GNU Aspell – A Free, Open Source And Independent Spell Checker

GNU Aspell - A Free, Open Source And Independent Spell Checker

Today, we are going to talk about GNU Aspell, a free, open source and independent spell checker. You can use it either as a library or an independent spell checker on your Unix-like operating systems. Aspell will suggest the possible replacement for your misspelled words in a word/document. Unlike other spell checkers like Ispell, Aspell can also easily check documents in UTF-8 without having to use a special dictionary. It has support for using multiple dictionaries at once. In this brief tutorial, we will see how to install Aspell and how to use it to check spelling mistakes in a given word and/or document.

Installing GNU Aspell

GNU Aspell is available in the default repositories of most Linux distributions, so installation won’t be a big deal.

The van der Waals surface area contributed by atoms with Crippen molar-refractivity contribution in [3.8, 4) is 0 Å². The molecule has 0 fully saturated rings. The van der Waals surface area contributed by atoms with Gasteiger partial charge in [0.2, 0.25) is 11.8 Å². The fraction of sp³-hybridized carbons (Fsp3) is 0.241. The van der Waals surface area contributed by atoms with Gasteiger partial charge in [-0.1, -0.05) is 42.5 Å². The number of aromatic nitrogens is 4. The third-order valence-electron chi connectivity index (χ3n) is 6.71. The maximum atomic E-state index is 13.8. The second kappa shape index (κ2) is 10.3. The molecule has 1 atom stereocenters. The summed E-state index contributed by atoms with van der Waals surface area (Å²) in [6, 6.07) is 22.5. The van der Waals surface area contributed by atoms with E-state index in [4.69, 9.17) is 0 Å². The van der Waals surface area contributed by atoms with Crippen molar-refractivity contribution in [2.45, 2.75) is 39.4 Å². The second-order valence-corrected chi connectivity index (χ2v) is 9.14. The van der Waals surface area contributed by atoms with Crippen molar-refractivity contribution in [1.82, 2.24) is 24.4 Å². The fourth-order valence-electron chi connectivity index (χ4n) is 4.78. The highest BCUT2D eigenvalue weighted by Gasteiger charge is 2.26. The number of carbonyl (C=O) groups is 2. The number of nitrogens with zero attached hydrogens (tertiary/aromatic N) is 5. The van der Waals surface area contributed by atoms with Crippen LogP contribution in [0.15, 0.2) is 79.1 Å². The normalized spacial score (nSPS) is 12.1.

On Arch Linux and derivatives like Antergos, Manjaro Linux, run:

sudo pacman -S aspell

On Fedora:

sudo dnf install aspell

On RHEL, CentOS:

sudo yum install epel-release
sudo yum install aspell

On Debian, Ubuntu:

sudo apt-get install aspell

By default, Aspell won’t have any dictionaries. To add a dictionary, for example English, just install this package – aspell-en. Similarly, to add Spanish dictionary, install aspell-es package.

This can also be found in the default repositories. For instance, to add English dictionary on Arch linux, run:

sudo pacman -S aspell-en

On Debian, Ubuntu:

sudo apt-get install aspell-en

On Fedora:

sudo dnf install aspell-en


sudo yum install aspell-en

To add Spanish dictionary, use the following commands:

Arch linux:

sudo pacman -S aspell-es


sudo apt-get install aspell-es


sudo dnf install aspell-es


sudo yum install aspell-es

Once installed all dictionaries, you can ensure whether the required dictionaries are available or not using command:

$ aspell dicts

Well, I have two dictionaries installed in my system, English (including its variants) and Spanish. Now let us see how to spell check a word of document using Aspell.

Using Aspell

Spell Check single words

Aspell uses English language to check spelling by default.

Let us check the spelling of a word. To do so, type:

$ aspell -a